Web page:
These are serious public health, human rights and social equity dilemmas that must be addressed
By Umar Wewala
One in every four teenage girls in Uganda aged 15-19 years is a mother a child or pregnant. 42% of all the pregnancies among adolescents in Uganda are unintended.
Under the existing restrictive SRHR environment, a significant number of these pregnancies end up in unsafe abortions or culminate into pregnancy complications, sometimes leading to death.
As a result, Uganda’s maternal mortality ratio (MMR) remains high; at 336/100,000 live births, with teenage pregnancy and unsafe abortions among the leading contributors to these unacceptable statistics.
Over 1500 women die from unsafe abortions every year and an estimated 800 abortions happen in Uganda every day.
These are serious public health, human rights and social equity dilemmas that must be addressed.
The governments have an obligation under international, regional and national laws to protect, fulfil and respect human rights of its citizens. Access to health is a fundamental human right.
Under the Maputo Protocol for example, Uganda together with over 30 other African countries explicitly agreed to prioritise the realisation of women’s reproductive health rights. Article 14 of this the Maputo protocol upholds women’s rights to control their fertility, decide whether or not to have children, the number of children and spacing of children and the method of contraception to use.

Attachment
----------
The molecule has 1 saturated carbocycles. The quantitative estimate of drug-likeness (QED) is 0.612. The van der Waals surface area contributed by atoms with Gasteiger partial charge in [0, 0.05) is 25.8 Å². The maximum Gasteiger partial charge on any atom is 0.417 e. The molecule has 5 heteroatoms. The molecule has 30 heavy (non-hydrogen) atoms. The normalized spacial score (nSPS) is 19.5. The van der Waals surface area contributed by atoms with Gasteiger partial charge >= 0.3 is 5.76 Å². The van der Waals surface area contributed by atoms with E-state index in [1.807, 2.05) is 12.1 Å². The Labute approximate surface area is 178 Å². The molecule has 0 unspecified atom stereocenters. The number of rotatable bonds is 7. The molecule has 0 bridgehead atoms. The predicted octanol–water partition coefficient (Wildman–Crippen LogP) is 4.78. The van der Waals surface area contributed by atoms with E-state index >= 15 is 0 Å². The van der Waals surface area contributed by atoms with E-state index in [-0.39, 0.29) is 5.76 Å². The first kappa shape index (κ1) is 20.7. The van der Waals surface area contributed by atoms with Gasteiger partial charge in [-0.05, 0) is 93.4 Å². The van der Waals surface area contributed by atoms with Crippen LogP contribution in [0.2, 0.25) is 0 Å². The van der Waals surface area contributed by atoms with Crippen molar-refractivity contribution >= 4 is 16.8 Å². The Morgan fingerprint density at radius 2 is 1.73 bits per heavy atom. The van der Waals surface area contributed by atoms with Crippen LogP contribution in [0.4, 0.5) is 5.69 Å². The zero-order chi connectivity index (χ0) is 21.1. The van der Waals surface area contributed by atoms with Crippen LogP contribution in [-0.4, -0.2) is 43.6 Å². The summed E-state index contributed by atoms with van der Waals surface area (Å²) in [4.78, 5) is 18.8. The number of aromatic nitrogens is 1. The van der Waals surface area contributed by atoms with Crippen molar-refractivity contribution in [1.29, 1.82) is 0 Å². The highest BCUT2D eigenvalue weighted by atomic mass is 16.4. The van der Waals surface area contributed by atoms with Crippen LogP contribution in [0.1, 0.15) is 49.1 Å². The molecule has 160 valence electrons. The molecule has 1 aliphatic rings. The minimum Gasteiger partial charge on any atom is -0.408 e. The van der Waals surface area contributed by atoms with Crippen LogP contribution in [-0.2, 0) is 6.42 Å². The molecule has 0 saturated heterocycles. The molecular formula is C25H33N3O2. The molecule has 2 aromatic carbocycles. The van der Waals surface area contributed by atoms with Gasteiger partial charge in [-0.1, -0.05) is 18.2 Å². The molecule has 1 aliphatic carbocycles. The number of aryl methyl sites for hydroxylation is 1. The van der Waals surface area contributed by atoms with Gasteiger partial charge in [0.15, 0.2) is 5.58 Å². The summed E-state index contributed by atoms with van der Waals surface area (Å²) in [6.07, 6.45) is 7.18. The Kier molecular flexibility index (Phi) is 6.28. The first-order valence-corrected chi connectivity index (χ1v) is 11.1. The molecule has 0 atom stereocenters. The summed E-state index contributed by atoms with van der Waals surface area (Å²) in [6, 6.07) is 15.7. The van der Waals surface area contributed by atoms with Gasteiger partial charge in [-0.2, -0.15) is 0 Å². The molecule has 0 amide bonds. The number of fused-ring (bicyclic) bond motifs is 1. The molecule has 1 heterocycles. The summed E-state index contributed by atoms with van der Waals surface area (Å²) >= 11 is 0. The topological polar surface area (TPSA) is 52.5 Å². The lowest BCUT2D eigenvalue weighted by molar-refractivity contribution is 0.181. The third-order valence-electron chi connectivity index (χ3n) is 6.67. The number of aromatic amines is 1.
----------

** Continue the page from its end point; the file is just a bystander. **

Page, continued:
In addition, it calls for protection of reproductive rights of women by authorising abortion in cases of sexual assault, rape, incest and when the continued pregnancy threatens the life of the mother and unborn baby.
But, 26 years later, women and girls’ human rights and bodily autonomy continues to be routinely violated, through denial of access to contraception information and services, and criminalization and stigmatisation of access to safe and legal abortion.
The government has not ope-rationalised article 22(2) of the constitution as a way of regulating safe and legal abortion in Uganda.
Universal Health coverage will only be achieved when all people are able to enjoy their right to bodily autonomy and sexual and reproductive self-determination.
Today, as the international community commemorate the International Safe Abortion Day which fall on every 28th of September, I urge the government and other stakeholders to respect, protect and fulfil women and girls’ human rights and realise reproductive justice for all. This year’s theme is; Abortion is Health care.
Let us ensure the availability, accessibility, acceptability and quality of sexual and reproductive health services as part of universal health coverage and public health systems, including modern contraceptive options, comprehensive abortion and post-abortion care.
The stigma and restrictions around abortion only push women into unsafe abortion, risking their health and lives.
It is time to ensure that abortion is health care accessible under the grounds defined by the constitution of Uganda and the regional human rights framework, especially the Maputo Protocol.
Umar Weswala is an independent health blogger